To develop a plan to extend water and sewer into the TEDD in Lockwood was given a green light by county commissioners in discussions last week with Big Sky EDA staff.
“Get started,” directed Don Jones, Chairman of the Board of Yellowstone County Commissioners.
EDA Director Steve Arveschoug said that they would like to be ready to apply immediately for funds from the state as soon as the State Legislature determines how they want to utilize some of the funds they will receive under the $1.9 trillion federal American Rescue Plan (ARP).
The State of Montana is expecting to be allotted $2.7 billion in funds from the ARP, and Yellowstone County is expecting to be allotted $31,283,142, the most of any county in the state.
The House in the Montana Legislature has passed HB-632, and the Senate is currently debating the bill, which directs how to spend almost $2 billion of the $2.7 billion. A focus of the state legislature is to build up Montana infrastructure. The legislature has proposed that $150 million be spent on infrastructure, including water and sewer system development.
While the state legislature is moving forward with HB-632, they are still anticipating more direction from the US Department of the Treasury before finalizing details.
But once the State has finalized their program there may not be a lot of time in which to prepare a project for application, said Arveschoug, a point with which Commissioners seemed to agree. Applications to the state may be due as soon as July 1 with the awards announced in mid-October.
One of Yellowstone County’s top priorities is the development of the TEDD (Targeted Economic Development District) which involves the development of an industrial park at the intersection of Johnson Lane and I-90. One of the basic steps in its development is to extend water and sewer lines from the Lockwood Water and Sewer District (LWSD) across Johnson Lane and into the TEDD district.
“It’s a chicken and egg problem,” said Thom MacLean, project manager for EDA, “This could be the catalyst.” A TEDD functions like a “tif” district in that infrastructure is funded from tax revenues in the increment above the level at which the district was created. But, the tax revenue only increases when development happens, and development doesn’t happen without some basic infrastructure.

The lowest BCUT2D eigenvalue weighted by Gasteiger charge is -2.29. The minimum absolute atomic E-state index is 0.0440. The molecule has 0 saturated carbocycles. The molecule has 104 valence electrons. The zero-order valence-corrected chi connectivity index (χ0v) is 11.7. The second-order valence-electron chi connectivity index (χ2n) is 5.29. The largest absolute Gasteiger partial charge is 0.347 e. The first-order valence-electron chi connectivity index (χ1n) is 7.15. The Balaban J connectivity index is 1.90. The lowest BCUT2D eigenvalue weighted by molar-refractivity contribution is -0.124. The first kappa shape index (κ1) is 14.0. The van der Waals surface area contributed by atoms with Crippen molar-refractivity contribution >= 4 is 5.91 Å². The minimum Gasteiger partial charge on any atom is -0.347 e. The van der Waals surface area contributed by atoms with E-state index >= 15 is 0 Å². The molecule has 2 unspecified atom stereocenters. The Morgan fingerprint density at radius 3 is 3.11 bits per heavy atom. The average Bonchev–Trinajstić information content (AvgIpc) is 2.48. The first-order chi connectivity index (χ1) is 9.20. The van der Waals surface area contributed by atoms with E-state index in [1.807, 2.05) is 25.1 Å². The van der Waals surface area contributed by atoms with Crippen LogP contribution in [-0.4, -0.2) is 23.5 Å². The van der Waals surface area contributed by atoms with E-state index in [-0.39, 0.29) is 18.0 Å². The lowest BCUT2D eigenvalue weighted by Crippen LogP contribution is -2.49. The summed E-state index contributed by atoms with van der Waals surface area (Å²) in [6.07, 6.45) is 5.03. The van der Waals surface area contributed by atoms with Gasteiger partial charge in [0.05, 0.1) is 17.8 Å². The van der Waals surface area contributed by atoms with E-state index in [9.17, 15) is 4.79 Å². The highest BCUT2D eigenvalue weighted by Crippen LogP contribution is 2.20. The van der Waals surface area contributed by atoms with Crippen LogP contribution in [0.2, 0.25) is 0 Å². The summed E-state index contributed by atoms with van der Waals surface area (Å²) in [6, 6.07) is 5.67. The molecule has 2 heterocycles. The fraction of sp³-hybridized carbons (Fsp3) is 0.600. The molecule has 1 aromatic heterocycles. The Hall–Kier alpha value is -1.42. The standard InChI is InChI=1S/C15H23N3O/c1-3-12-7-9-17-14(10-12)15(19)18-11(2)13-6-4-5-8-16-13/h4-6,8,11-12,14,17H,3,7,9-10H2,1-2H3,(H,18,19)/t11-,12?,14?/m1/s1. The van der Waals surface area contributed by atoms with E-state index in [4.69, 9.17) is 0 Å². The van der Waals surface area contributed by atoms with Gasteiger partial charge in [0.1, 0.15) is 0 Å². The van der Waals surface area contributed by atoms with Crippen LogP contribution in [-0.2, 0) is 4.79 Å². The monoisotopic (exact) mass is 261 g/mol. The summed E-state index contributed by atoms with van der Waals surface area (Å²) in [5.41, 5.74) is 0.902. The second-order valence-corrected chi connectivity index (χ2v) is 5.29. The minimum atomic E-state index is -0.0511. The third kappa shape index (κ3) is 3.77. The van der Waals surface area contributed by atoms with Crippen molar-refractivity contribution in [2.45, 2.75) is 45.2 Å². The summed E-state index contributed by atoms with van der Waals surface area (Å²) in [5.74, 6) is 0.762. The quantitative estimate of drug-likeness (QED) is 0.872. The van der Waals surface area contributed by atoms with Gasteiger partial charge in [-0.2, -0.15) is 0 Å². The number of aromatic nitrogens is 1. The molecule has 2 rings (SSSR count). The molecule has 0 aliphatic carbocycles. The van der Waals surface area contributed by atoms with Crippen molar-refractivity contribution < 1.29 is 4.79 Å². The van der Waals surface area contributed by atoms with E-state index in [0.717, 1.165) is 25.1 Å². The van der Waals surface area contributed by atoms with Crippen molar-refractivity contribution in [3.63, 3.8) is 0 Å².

The “sooner the better,” urged Dianne Lehm, EDA’s Director of Community Development, “This could be an opportunity to move the TEDD forward and to get it started.” Moving forward entails the engagement of an engineering firm to prepare preliminary plans, designs and cost estimates.
“It is an initial piece… get some ball park figures,” said Commissioner John Ostlund.
“This is such an important project,” said Commissioner Denis Pitman, “This screams everything, economic development.”
“We’ve been at this six years… a lot of people don’t realize how important this project is,” said Woody Woods, who heads the TEDD advisory board, appointed by County Commissioners, who have oversight of the TEDD. “It is a game changer that will bring a lot of business and a lot of jobs.”
The Manager of the Lockwood Water and Sewer District, Mike Ariztia, was also at the meeting and said that the effort has the full support of LWSD. “Anything we can do to affect the costs is a crucial step to move forward,” he said.
The TEDD was on hold for a year while an agreement was ironed out with the City of Billings regarding the treatment of sewage, but that issue was resolved and property owners are currently in the process of applying for inclusion in the Lockwood Water and Sewer District.